Of the two poets who wrote this book, one really is. John Ciardi is one of America’s major serious poets. He is a leading critic and distinguished historian of words and the premier translator into English of Dante’s Divine Comeday. He is cursed, however, with a marvelously ribald sense of humor. He lives in Metuchen, New Jersey; [sic] Key West, Florida; [sic] and on the campuses of our major universities. And here are 144 new limericks form his pen.
Isaac Asimov is a world-famous biochemist who early discovered that his mind could not be limited to any one field. He may be the world’s most varied and fertile writer. He has written more than 200 books (he keeps three electric typewriters going at once) on subjects as diverse as astronomy and Shakespeare. He ahs written limericks on paper napkins, matchbooks, shirt-fronts, bosoms, and occasionally normal manuscript paper. He lives in New York City.
The first limerick war between Asimov and Ciardi resulted in Limericks: Too Gross, which has, in a few short years, established itself as a standard of this vile skill.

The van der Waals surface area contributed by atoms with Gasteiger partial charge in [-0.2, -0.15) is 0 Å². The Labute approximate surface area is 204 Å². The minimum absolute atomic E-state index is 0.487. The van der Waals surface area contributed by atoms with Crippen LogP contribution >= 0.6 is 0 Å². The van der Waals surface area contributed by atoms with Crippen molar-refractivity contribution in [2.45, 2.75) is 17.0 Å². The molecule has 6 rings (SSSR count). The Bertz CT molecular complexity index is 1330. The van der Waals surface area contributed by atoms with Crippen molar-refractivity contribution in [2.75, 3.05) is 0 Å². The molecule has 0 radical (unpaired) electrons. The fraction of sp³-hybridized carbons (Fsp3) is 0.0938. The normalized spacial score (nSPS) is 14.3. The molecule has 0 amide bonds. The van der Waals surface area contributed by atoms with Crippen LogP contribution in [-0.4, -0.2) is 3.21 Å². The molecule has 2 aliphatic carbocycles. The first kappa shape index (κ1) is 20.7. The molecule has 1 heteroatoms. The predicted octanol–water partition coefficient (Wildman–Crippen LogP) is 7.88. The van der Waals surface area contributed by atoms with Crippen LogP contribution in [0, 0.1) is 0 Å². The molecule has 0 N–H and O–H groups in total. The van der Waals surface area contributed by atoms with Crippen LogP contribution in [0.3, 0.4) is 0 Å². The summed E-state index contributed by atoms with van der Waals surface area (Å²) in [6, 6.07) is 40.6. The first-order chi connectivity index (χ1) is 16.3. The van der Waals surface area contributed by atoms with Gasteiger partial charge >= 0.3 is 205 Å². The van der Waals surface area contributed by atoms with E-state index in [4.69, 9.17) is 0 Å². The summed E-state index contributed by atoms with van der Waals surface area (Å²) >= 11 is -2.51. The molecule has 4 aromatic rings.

This book is virtually indistinguishable from the earlier Limericks: Too Gross—equally light and equally hard for me to feel any enthusiasm for. As the second volume of the set, it has less inherent interest as well. Still, I cannot deny that devotees of bawdy limericks may well enjoy it in ways that I do not. One man’s Mede, after all, is another man’s Persian.
It does, however, have one redeeming virtue in my eyes: it’s the last of the raunchy limerick books. Asimov’s penchant for making up dirty limericks at the drop of a hat came on him suddenly, and it vanished just as suddenly. It’s as if his brain was programmed to compose some 588 dirty limericks, after which the well ran permanently dry.